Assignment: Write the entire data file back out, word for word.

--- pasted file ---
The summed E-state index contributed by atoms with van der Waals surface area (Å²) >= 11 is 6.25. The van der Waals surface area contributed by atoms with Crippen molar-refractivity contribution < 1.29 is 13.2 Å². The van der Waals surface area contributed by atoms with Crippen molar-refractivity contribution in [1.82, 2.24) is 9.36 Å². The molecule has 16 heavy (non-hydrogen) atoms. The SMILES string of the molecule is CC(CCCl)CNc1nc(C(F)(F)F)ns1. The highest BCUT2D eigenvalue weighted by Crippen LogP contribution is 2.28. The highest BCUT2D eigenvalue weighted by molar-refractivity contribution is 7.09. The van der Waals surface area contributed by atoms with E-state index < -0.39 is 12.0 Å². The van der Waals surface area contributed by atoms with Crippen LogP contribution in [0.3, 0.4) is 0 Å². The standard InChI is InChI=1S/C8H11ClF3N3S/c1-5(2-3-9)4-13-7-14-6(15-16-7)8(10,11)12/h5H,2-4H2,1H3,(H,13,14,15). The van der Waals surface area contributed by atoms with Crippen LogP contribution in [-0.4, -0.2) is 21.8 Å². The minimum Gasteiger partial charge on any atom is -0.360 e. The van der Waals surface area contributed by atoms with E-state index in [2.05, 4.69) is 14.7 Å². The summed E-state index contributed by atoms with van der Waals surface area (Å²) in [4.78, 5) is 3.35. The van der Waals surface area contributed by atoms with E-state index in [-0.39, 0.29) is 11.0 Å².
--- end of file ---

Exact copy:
The summed E-state index contributed by atoms with van der Waals surface area (Å²) >= 11 is 6.25. The van der Waals surface area contributed by atoms with Crippen molar-refractivity contribution < 1.29 is 13.2 Å². The van der Waals surface area contributed by atoms with Crippen molar-refractivity contribution in [1.82, 2.24) is 9.36 Å². The molecule has 16 heavy (non-hydrogen) atoms. The SMILES string of the molecule is CC(CCCl)CNc1nc(C(F)(F)F)ns1. The highest BCUT2D eigenvalue weighted by Crippen LogP contribution is 2.28. The highest BCUT2D eigenvalue weighted by molar-refractivity contribution is 7.09. The van der Waals surface area contributed by atoms with E-state index < -0.39 is 12.0 Å². The van der Waals surface area contributed by atoms with Crippen LogP contribution in [0.3, 0.4) is 0 Å². The standard InChI is InChI=1S/C8H11ClF3N3S/c1-5(2-3-9)4-13-7-14-6(15-16-7)8(10,11)12/h5H,2-4H2,1H3,(H,13,14,15). The van der Waals surface area contributed by atoms with Crippen LogP contribution in [-0.4, -0.2) is 21.8 Å². The minimum Gasteiger partial charge on any atom is -0.360 e. The van der Waals surface area contributed by atoms with E-state index in [2.05, 4.69) is 14.7 Å². The summed E-state index contributed by atoms with van der Waals surface area (Å²) in [4.78, 5) is 3.35. The van der Waals surface area contributed by atoms with E-state index in [-0.39, 0.29) is 11.0 Å².